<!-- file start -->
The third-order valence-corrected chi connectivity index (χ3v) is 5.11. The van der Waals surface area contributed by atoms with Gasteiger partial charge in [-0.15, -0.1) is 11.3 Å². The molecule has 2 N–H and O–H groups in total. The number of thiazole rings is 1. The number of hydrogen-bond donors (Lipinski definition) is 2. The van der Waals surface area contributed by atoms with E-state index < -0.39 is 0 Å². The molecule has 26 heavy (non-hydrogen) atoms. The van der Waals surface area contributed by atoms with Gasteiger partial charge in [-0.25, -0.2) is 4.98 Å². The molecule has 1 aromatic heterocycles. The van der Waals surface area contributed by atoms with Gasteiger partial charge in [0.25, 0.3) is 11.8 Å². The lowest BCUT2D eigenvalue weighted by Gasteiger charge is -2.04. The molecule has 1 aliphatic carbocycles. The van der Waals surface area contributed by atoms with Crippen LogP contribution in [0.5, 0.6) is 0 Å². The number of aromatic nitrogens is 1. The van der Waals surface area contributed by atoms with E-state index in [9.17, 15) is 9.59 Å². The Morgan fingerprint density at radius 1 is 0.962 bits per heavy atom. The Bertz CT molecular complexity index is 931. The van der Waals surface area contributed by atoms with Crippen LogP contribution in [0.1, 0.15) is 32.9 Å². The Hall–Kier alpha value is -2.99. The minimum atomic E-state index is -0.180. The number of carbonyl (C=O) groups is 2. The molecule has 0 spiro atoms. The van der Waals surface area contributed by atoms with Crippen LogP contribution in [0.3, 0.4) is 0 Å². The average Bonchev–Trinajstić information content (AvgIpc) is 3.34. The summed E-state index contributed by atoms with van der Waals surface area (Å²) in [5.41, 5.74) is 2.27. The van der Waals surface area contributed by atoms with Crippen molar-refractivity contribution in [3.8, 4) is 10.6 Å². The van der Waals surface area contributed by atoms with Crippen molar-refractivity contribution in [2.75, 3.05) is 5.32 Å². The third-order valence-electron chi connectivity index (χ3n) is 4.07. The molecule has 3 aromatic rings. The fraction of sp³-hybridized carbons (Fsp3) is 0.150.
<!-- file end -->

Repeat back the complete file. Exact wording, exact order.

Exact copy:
The third-order valence-corrected chi connectivity index (χ3v) is 5.11. The van der Waals surface area contributed by atoms with Gasteiger partial charge in [-0.15, -0.1) is 11.3 Å². The molecule has 2 N–H and O–H groups in total. The number of thiazole rings is 1. The number of hydrogen-bond donors (Lipinski definition) is 2. The van der Waals surface area contributed by atoms with E-state index < -0.39 is 0 Å². The molecule has 26 heavy (non-hydrogen) atoms. The van der Waals surface area contributed by atoms with Gasteiger partial charge in [-0.25, -0.2) is 4.98 Å². The molecule has 1 aromatic heterocycles. The van der Waals surface area contributed by atoms with Gasteiger partial charge in [0.25, 0.3) is 11.8 Å². The lowest BCUT2D eigenvalue weighted by Gasteiger charge is -2.04. The molecule has 1 aliphatic carbocycles. The van der Waals surface area contributed by atoms with Crippen LogP contribution in [0.5, 0.6) is 0 Å². The number of aromatic nitrogens is 1. The van der Waals surface area contributed by atoms with E-state index in [9.17, 15) is 9.59 Å². The Morgan fingerprint density at radius 1 is 0.962 bits per heavy atom. The Bertz CT molecular complexity index is 931. The van der Waals surface area contributed by atoms with Crippen LogP contribution in [0.1, 0.15) is 32.9 Å². The Hall–Kier alpha value is -2.99. The minimum atomic E-state index is -0.180. The number of carbonyl (C=O) groups is 2. The molecule has 0 spiro atoms. The van der Waals surface area contributed by atoms with Crippen LogP contribution in [0.3, 0.4) is 0 Å². The average Bonchev–Trinajstić information content (AvgIpc) is 3.34. The summed E-state index contributed by atoms with van der Waals surface area (Å²) in [5.41, 5.74) is 2.27. The van der Waals surface area contributed by atoms with Crippen molar-refractivity contribution in [3.8, 4) is 10.6 Å². The van der Waals surface area contributed by atoms with Crippen molar-refractivity contribution in [2.75, 3.05) is 5.32 Å². The third-order valence-electron chi connectivity index (χ3n) is 4.07. The molecule has 3 aromatic rings. The fraction of sp³-hybridized carbons (Fsp3) is 0.150.